- Oto-Ease ear lubricant (a non-sterile product) was recalled due to potentially pathogenic microbial contamination.
- More than 300 patients contracted fungal meningitis after receiving methyl-Prednisolone acetate injection prepared by NECC (the current crisis related to compounding pharmacies).
- 9 patients died of the 19 total taken ill in Alabama when parenteral nutrition solutions that were administered were contaminated with Serratia marcescens during compounding using non-sterile components to prepare amino acids. The compounding pharmacy, Meds IV, was found to have the same strain of S. marcescens in the tap water faucet and the compounding equipment.
- 16 people in Florida and Tennessee infected when a compounding pharmacy in Hollywood, CA repackaged Avastin for off-label eye injections. Contaminated intra-ocular injections for age-related macular degeneration resulted in blindness for some.
- Eight cases of Sphingomonas paucimobilis bloodstream infections were associated with contaminated intravenous fentanyl.
- Up to 25 patients in New Jersey and California contracted Serratia marcescens infections due to contaminated magnesium sulfate prepared by Pharmedium, a compounding pharmacy located in Lake Forest, IL.
- 6 cases of postsurgical endophthalmitis were reported due a compounded trypan blue ophthalmic injection contaminated with Pseudomonas aeruginosa and Burkholderia cepacia. This was recalled by the compounding pharmacy Custom-RX of Richfield, MN.
- 10 patients died in Virgina after exposure to cardioplegia solution from 2 lots contaminated with gram-negative rods. This product was made by Central Admixture Pharmacy Services, Inc. (CAPS), a subsidiary of B. Braun Medical located in Maryland (also see 1998 incident below).
- Pseudomonas putida septicemia was reported in a special care nursery due to contaminated flush solutions prepared in a hospital pharmacy.
- 36 cases of Pseudomonas fluorescens bloodstream infections were associated with a heparin/saline flush. From the MMWR Report: “To produce its heparin/saline flush, IV Flush ordered heparin powder and sent it to a compounding pharmacy, where a concentrated heparin solution was made. This concentrated solution was then returned to IV Flush, where it was added to bags of saline solution, from which the syringes were filled.” IV Flush was located in Rowlett, Texas while the affected patients were in four states across the country. A later research paper identified potentially 80 cases.
- 36 patients developed Pseudomonas bloodstream infections after receiving heparin/saline flushes from multiple lots of preloaded syringes by Pinnacle Medical Supply of Rowlett, TX. These infections occurred in Missouri, New York, Texas, and Michigan.
- 2 patients reported with life-threatening sepsis caused by Burkholderia cepacia from contaminated intravenous flush solutions that had been shipped across state lines.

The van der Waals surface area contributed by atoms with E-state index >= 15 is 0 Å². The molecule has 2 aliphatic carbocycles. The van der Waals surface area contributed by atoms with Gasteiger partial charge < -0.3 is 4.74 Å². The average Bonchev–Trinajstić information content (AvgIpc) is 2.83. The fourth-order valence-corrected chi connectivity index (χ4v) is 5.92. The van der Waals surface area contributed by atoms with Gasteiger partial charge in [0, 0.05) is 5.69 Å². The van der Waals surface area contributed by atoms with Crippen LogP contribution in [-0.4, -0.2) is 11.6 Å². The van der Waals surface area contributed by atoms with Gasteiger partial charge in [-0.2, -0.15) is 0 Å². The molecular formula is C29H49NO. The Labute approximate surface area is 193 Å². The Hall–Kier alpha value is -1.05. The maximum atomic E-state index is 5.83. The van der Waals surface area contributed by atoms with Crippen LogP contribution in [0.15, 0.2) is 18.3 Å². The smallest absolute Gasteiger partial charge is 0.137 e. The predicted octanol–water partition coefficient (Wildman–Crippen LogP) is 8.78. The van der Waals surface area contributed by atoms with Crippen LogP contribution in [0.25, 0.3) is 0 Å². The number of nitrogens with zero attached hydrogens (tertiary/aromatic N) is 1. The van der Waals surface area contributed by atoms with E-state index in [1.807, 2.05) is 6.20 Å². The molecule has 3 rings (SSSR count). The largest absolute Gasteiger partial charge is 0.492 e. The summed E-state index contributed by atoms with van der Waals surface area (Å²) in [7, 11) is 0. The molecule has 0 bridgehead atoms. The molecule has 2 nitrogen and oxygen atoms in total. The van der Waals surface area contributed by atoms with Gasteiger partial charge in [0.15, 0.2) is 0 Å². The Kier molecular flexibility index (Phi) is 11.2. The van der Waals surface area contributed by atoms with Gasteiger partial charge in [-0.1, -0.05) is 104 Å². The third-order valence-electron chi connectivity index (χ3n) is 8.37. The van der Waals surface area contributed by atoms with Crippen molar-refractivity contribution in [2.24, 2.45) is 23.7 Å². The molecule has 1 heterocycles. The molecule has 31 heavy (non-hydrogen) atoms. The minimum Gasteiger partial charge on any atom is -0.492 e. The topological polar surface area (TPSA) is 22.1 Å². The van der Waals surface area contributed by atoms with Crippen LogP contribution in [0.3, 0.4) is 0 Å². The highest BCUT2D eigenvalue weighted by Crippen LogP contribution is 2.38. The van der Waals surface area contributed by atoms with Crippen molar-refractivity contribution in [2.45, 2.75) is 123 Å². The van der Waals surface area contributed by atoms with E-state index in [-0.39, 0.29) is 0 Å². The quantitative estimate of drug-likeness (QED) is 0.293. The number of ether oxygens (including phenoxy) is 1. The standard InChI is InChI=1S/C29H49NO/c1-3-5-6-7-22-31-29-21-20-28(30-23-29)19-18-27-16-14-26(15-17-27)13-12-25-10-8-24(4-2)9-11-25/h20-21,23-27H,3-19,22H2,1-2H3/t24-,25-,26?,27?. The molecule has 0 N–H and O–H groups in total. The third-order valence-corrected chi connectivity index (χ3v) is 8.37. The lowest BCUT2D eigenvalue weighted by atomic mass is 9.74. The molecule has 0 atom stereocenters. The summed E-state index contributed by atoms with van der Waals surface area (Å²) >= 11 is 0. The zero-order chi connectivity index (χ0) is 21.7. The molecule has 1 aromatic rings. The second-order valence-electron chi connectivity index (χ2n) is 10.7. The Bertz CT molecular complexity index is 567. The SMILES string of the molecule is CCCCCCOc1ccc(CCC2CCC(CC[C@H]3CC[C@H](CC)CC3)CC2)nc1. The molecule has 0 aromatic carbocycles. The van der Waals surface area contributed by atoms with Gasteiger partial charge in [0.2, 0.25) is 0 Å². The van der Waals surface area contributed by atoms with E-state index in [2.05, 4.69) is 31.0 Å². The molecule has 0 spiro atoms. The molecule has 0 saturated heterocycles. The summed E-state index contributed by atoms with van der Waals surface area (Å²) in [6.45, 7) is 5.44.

- 16 patients were reported with Hepatitis C virus infections from a contaminated radiopharmaceutical used in myocardial perfusion studies.
- Bacteria contamination with Burkholderia cepacia found in at least 2 batches of a compounded inhalant solution used by 19,000 patients nationwide with chronic lung diseases. Med 4 Home (Kansas City, MO) did only a partial recall of the batches, which totaled more than 1-million doses.
- North & South Carolina MMWR reported on Exophiala infections from contaminated injectable methyl-Prednisolone prepared by a compounding pharmacy; one patient died. NOTE that this report describes fungal meningitis from a steroid spinal injection.
- Injectable methylprednisolone and baclofen was recalled by FDA recommendation because of contamination with Penicillium mold, Methylobacterium, and/or Mycobacterium chelonae. This recall was later expanded to all products of Urgent Care Pharmacy due to poor manufacturing quality.
- 11 patients contracted Serratia marcescens infections following the injection of betamethasone compounded at a community pharmacy in California.
- 4 children contracted Enterobacter cloacae infections from IV ranitidine compounded in a hospital pharmacy.
- 13 patients (3 fatalities) came down with bacterial meningitis after receiving contaminated betamethasone shots prepared by Docs Pharmacy in California.
- Med-Mart Pulmonary Services of California was forced to recall five lots of Albuterol (an inhalant) due to contamination by Serratia liquefaciens.
- Survey of compounded Alprostadil formulations from a variety of sources showed contamination in 18% of samples tested.
- 11 children became septic in California and 10 tested positive for Enterobacter cloacae bloodstream infections associated with contaminated prefilled saline syringes from CAPS, Braun-McGaw of Detroit, MI. (see also 2005 incident above).
- Four patients died of an Enterobacter infection from a filter-sterilized cardioplegia solution (a parenteral with high potential for bacteremia) compounded in a Nebraska hospital. In this episode five bottles of the solution tested were nonsterile, several subsequent bottles tested were sterile, and another 93 bottles were dispensed without being tested.
- 2 patients lost their vision after becoming infected by Pseudomonas aeruginosa found in indomethacin eye drops compounded in a Pennsylvania drug store.